Once upon a time there lived an African American woman named Malinda Russell who was born in Washington County, Tennessee and raised in Greene County in the year 1812.
Malinda Russell is the 1st known African American woman to publish a cookbook. Her cookbook is titled A Domestic Cook Book: Containing a Careful Selection of Useful Receipts for the Kitchen.
The beginnings of her life started free, although she was born in the time of slavery. By law, because her formerly enslaved grandmother was emancipated, that meant that her mother would be born free and so would she. This is known as the womb law – if the mother is free, children would be free. If the mother was enslaved, children would also be enslaved. The father, free or enslaved, had no bearing on this law.
At the age of 19, Malinda Russell had her sights set on going to Liberia, Africa, however, on the way there with a company of others, she was robbed by someone in that group. She was left with no choice but to remain in Virginia.
It is there where she began working and traveling with other ladies as a nurse and cook. She also learned much about cooking from an enslaved lady named Fanny Steward.
Soon, she met a man named Anderson Vaughn, and they got married. Her husband only lived for four years into their marriage before he passed away. At that time, she reverted back to her maiden name, and she and her crippled son were on their own.
Malinda left Virginia and moved back to her home state of Tennessee where she worked a boarding school and also a pastry shop for six years. She saved much money for her and her son, but troubles came again when she was robbed.
This time,in the year of 1864, a gang of white bandits robbed her of everything she owned. It was a horrible time for her, and she had to escape Tennessee and head for Paw Paw, Michigan where she lived in peace there, awaiting her return to Tennessee to try and recover her property.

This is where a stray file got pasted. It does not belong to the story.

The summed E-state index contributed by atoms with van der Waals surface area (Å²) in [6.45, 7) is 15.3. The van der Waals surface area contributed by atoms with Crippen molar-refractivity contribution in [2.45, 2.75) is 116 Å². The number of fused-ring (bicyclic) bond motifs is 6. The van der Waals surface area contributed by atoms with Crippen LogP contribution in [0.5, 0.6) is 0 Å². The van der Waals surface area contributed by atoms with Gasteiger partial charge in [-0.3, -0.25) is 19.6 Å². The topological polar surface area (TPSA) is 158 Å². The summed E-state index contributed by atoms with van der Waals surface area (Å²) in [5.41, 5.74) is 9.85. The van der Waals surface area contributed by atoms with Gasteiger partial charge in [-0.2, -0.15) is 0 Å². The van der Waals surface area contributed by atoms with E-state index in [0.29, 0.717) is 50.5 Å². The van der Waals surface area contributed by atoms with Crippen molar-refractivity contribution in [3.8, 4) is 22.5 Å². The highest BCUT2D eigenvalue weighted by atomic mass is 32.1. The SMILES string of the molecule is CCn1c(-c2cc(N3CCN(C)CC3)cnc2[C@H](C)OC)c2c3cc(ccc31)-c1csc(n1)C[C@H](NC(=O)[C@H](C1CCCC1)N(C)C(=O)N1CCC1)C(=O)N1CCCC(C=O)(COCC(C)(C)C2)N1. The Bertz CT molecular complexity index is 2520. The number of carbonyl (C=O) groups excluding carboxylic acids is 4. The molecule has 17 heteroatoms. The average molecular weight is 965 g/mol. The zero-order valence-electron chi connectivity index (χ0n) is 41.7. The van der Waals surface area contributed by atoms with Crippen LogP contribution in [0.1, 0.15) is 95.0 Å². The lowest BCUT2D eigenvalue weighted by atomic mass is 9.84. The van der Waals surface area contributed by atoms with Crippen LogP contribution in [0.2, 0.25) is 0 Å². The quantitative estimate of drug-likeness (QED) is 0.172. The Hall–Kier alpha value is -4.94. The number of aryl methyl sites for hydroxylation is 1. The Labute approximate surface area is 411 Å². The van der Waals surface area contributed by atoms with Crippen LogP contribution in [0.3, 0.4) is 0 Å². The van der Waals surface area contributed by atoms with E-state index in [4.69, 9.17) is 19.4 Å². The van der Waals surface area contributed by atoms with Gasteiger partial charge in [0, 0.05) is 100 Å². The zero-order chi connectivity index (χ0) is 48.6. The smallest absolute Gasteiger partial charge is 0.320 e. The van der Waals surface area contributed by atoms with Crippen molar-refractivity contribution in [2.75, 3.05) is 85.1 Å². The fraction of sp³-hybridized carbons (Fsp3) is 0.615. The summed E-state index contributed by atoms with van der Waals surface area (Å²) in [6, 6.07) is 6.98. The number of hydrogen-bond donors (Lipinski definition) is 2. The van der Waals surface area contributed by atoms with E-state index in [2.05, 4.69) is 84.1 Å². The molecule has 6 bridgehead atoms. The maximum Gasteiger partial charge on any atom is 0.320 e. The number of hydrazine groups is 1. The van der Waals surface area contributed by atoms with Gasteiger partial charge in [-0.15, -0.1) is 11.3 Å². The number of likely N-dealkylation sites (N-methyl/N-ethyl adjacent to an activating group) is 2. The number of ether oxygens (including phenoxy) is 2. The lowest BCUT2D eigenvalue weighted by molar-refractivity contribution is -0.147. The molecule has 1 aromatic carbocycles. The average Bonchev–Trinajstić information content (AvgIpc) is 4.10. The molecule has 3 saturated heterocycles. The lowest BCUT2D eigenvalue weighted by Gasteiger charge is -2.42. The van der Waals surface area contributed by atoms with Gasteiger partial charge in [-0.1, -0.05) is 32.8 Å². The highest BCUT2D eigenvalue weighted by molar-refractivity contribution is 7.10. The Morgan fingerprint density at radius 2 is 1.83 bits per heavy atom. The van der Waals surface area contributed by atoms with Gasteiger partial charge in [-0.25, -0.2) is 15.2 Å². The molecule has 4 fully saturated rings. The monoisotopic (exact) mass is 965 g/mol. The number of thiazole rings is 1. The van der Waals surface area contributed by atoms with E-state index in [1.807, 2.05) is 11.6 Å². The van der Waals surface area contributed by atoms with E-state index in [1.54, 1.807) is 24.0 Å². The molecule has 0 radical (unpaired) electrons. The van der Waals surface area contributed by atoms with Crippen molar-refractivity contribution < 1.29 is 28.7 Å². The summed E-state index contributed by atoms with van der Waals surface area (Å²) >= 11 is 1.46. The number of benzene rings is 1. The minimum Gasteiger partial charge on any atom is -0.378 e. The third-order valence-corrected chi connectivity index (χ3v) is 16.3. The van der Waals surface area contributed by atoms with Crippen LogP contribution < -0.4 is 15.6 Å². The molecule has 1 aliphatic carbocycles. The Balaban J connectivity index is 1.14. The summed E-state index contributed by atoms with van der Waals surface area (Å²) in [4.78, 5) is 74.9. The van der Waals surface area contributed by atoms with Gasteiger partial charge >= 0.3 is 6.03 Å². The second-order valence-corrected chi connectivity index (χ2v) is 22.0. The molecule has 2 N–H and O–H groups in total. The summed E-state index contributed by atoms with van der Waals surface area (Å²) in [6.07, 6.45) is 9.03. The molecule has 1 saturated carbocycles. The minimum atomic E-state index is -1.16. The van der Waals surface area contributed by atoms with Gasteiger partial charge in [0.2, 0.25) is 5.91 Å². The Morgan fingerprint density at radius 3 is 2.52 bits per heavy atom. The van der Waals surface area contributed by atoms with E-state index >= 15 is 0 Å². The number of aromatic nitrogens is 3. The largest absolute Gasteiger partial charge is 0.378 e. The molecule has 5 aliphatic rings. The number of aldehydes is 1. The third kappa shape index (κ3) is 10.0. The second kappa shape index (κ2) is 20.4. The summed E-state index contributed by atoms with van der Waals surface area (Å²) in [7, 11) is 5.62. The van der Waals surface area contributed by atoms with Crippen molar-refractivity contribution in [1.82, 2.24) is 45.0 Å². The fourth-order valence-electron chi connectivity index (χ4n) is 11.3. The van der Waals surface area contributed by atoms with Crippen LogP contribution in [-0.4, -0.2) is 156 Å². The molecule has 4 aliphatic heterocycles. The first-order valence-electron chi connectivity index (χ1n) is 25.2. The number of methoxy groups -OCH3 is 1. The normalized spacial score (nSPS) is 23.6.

In 1866, she wrote her cookbook A Domestic Cook Book in order to earn money for herself and her son to return home, and she also wanted to share great cooking with everyone else.
Unfortunately, this is where history loses sight of Malinda Roberts and her journeys with her cook book and son. We don’t know what came of her destination back to Tennessee, but she did leave her cook book so that we all knew her history – the history you just read which is in her book, in her own words. There is no death date recorded.
Source: The Domestic Cook Book, A domestic cook book : containing a careful selection of useful receiptsfor the kitchen by Malinda Russell, an experienced cook, Paw Paw,Michigan, 1866 : a facsimile of the first known cookbook by an AfricanAmerican.Russell, Malinda.Ann Arbor, Mich. : William L. Clements Library, c2007.https://hdl.handle.net/2027/mdp.39015073926647